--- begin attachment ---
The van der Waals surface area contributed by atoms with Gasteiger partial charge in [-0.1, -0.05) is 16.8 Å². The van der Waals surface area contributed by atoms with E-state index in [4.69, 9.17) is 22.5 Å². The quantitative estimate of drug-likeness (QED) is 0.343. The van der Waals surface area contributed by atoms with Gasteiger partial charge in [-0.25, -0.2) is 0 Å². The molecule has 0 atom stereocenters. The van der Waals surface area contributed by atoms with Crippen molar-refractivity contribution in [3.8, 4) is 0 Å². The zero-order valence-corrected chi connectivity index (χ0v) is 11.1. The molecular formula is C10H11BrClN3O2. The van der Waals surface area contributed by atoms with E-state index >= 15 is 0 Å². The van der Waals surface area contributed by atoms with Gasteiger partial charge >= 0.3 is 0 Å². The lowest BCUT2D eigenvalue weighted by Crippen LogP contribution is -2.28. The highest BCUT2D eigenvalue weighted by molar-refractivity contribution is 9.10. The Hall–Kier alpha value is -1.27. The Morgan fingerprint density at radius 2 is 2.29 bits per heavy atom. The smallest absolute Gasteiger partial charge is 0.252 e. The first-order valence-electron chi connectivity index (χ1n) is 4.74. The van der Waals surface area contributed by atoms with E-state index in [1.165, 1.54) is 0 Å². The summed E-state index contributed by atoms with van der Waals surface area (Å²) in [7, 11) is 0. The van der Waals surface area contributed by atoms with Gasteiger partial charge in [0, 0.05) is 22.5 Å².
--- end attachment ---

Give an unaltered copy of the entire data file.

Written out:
The van der Waals surface area contributed by atoms with Gasteiger partial charge in [-0.1, -0.05) is 16.8 Å². The van der Waals surface area contributed by atoms with E-state index in [4.69, 9.17) is 22.5 Å². The quantitative estimate of drug-likeness (QED) is 0.343. The van der Waals surface area contributed by atoms with Gasteiger partial charge in [-0.25, -0.2) is 0 Å². The molecule has 0 atom stereocenters. The van der Waals surface area contributed by atoms with Crippen molar-refractivity contribution in [3.8, 4) is 0 Å². The zero-order valence-corrected chi connectivity index (χ0v) is 11.1. The molecular formula is C10H11BrClN3O2. The van der Waals surface area contributed by atoms with E-state index >= 15 is 0 Å². The van der Waals surface area contributed by atoms with Gasteiger partial charge >= 0.3 is 0 Å². The lowest BCUT2D eigenvalue weighted by Crippen LogP contribution is -2.28. The highest BCUT2D eigenvalue weighted by molar-refractivity contribution is 9.10. The Hall–Kier alpha value is -1.27. The Morgan fingerprint density at radius 2 is 2.29 bits per heavy atom. The smallest absolute Gasteiger partial charge is 0.252 e. The first-order valence-electron chi connectivity index (χ1n) is 4.74. The van der Waals surface area contributed by atoms with E-state index in [1.165, 1.54) is 0 Å². The summed E-state index contributed by atoms with van der Waals surface area (Å²) in [7, 11) is 0. The van der Waals surface area contributed by atoms with Gasteiger partial charge in [0, 0.05) is 22.5 Å².